Common Name: Wisteria
Origin and Habitat: SE Asia: Burma, India, Thailand and Malaysian Peninsula. Occurs in marshy habitats.
Ideal position in aquarium
Background; it is a fast-growing plant that will reach the surface and grow across it if not trimmed regularly. It can also be allowed to float.
Moderate to bright; growth will be slower under moderate light. The light intensity has a bearing on the leaf structure as noted under Physical Description.
Minimum Tank Suggestion
Water parameters for Wisteria
Soft to medium hard (< 15 dGH), slightly acidic to slightly basic (pH 6.5 to 7.5) water, though most authors suggest the plant will do well slightly beyond these ranges. Temperature 23-28C/74-82F; temperature has an effect on the leaf shape as noted Physical Description.
With its finely divided [termed pinnate] leaves and light green colour, this ferny-looking stem plant is a nice contrast to other plants in the aquarium. It is sometimes confused with the true fern Ceratopteris thalictroides. The usual common name of this plant is Wisteria, although it is not closely related to the true Wisteria genus.
The leaf shape is determined by the temperature and light. At lower temperatures the leaves are smooth-edged and smaller and less pinnate as shown in the second photo above; at higher temperatures and brighter light the leaves will be sharply divided (pinnate) and closer together on the stem as in the first photo. Lower light will also cause the lower leaves to fall off.
This species will grow emersed, although it will produce aerial leaves that will be dark green and oval rather than the lacy submersed form; flowers will only appear with emersed growth. The emersed leaves look something like those in the second photo below that shows the leaf form resulting from lower temperatures and less light.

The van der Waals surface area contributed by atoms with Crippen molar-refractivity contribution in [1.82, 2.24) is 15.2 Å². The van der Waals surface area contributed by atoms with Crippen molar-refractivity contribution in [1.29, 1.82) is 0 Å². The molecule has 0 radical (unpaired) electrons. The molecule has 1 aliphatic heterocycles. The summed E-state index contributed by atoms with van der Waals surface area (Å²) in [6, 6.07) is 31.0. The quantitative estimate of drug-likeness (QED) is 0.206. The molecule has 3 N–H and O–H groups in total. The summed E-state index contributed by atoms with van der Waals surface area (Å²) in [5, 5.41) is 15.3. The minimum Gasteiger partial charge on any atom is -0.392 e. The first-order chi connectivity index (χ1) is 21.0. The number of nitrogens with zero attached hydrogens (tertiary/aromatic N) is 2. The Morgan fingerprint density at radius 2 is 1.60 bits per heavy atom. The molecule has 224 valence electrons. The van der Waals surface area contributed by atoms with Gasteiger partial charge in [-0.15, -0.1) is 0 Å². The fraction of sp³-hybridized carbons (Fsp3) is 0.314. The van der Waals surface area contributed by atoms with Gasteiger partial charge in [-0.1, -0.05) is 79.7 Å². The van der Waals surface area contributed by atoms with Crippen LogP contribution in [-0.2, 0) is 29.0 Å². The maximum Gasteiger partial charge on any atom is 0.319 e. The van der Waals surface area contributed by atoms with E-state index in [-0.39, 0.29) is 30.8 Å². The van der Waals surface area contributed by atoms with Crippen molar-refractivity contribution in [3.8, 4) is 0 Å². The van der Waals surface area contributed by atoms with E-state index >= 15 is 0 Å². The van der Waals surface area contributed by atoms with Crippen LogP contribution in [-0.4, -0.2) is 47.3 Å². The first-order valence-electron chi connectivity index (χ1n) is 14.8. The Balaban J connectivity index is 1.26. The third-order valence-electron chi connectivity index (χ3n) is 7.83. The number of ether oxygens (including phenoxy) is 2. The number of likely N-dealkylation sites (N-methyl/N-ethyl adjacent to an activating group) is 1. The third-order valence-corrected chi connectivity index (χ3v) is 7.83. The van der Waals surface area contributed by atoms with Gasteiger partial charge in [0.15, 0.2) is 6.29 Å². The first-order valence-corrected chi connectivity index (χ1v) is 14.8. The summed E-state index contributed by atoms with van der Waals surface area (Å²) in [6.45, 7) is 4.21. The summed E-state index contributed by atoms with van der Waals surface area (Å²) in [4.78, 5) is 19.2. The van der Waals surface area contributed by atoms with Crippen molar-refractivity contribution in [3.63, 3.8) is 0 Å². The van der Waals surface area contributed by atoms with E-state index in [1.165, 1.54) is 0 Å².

Propagation is done by cutting off side shoots and burying the cut ends in the substrate. Leaves and roots will grow from each node on the stem, so be sure there are several nodes on each piece of stem. Three or four stalks can be planted together but as they grow the closeness of the stems will cause the lower leaves to fall off. Planting the stalks individually will maintain a bushier appearance. Cutting off the tip of the stem will cause the stem to branch out quite profusely. The stems should be pruned before they reach the surface as this will cause a change in growth habit. Vegetative reproduction is very high with this species, as roots will emerge from most or all of the stem nodes.
This is an ideal plant for a new aquarium due to its rapid growth requiring the assimilation of nitrogen (as ammonium) and nutrients which also helps combat algae. It is also a good plant for beginners, as it is hardy and easy to cultivate provided it is regularly trimmed. It needs a good source of nutrients, so regular liquid fertilization is beneficial to maintain a healthy plant. It does well in lower (moderate) light though growth will be slower.
The Acanthaceae or Acanthus family is large, containing some 250 genera with 2650 species; the various plants are flowering and occur in practically every type of habitat; two genera (Justicia and Hygrophila) contain aquatic species. Hygrophila has about 125 species of which roughly 40 are aquatic. Only a few of these are seen in aquaria.
This plant was first described as Ruellia difformis in 1781 by Carl Linnaeus, the scientist who devised the biological classification system in use today. It made its way into the genus Synemma (Otto Kuntze, 1891) as Synemma triflorum and is still sometimes seen under this name. The genus Synemma was withdrawn in 1971 by H. Heine and is no longer valid as a distinct genus and its species are now within Hygrophila (Rataj 1977; Kasselmann 2003). The genus name Hygrophila comes from the Greek hygros [moist] and philein [to love] and means moisture-loving; all species in the genus prefer moist conditions and naturally grow in swamps and along streams. The species epithet difformis is Latin for two forms, referring to the submersed and emersed leaf forms.
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